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Syringa vulgaris and Moss Lawn healing garden

Syringa vulgaris

This week's seasonal task is potting on rooted Syringa vulgaris cuttings at Hipping Hall taken last autumn 2017. I took these cuttings from a rather sad looking lonesome Lilac tree which borders a moss lawn project I have been working on since spring 2017. 

Syringa vulgaris division of rooted cuttings

Syringa vulgaris rooted cuttings potting on

Syringa vulgaris in the cool end of the glass house

The cuttings were struck into a gritty compost mix comprising 2 parts compost to 1 grit sand by proportion, and then placed in the cool unheated end of the glasshouse. The Lilac cuttings were then placed outside in spring this year to initiate further root development, with the addition of an even air flow around the foliage of the cuttings as a preventative measure against any pests and diseases. 

The potted on Lilac cuttings are being grown on in the cool end of the glass house for the autumn/winter period to plant back into the border next to the moss lawn/healing garden project. This will take place summer 2019 

The moss lawn /healing garden project was an inspiration born out of a mix of gardening for the elderly, being a volunteer gardener for the NHS (ongoing), and a keen interest in Bryophytes, particularly in relation to Japanese style gardens.

Moss Lawn healing project

Close-up of moss

This style of garden creativity increases a sense of calm which enhances mental and physical well-being. The visitors' reactions at Hipping Hall are a mix. Those slightly thrown by this feature include comments such as, 'but I am trying to remove the moss from my lawn'. The main Bryophytes planted in this project are taken from the woodland area at Hipping Hall, from the woodland carpet, and also the dry stone walls that border the woodland. The moss is Polytrichum commune, unlike the mosses that normally reside in lawns. Since the spring of 2017 the individual clumps have doubled in size. Most visitors are very intrigued by the concept of the moss lawn/ healing garden, and some very interesting and positive comments have been expressed.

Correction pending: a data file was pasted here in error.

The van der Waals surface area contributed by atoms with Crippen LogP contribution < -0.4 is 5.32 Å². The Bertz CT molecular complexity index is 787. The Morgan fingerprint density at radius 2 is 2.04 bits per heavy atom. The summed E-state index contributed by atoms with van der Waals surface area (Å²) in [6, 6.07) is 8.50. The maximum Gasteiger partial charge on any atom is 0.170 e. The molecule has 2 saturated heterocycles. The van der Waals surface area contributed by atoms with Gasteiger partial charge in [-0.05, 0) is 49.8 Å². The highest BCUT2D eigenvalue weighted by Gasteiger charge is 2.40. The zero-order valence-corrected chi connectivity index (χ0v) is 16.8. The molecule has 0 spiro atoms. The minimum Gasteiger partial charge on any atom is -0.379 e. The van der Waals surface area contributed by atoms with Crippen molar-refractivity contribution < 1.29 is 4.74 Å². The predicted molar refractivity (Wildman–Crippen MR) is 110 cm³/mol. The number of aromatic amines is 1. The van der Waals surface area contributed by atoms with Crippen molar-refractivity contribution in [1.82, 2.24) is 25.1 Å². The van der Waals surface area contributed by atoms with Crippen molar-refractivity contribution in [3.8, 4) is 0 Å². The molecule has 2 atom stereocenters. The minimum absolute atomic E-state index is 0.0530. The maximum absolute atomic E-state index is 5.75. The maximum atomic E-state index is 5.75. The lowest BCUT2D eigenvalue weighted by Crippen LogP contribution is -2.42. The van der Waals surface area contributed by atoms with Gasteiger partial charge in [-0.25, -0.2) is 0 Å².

Kevin Line Posted by Kevin Line

Kevin works as a Freelance Horticultural Plant Consultant in the south Lake District.

He is a member of Butterfly Conservation and the Cumbria Wildlife Trust, the Hardy Plant Society, the Wildflower Society, and the Botanical Society Of Britain & Ireland. He also writes for the RHS Plant Review (formerly RHS Plantsman), he is currently researching historic plant propagation/ taxonomy for the Gardens Trust ( formerly Garden History Society ).

Kevin had previously worked for three and a half years developing the garden of an Arts & Crafts period Country House Hotel to National Gardens Scheme standard. (South Lakes)

He has also previously worked as Head Gardener in the Cotswolds for over 10 years, prior to that, BBC Gardeners World, and the National Trust.

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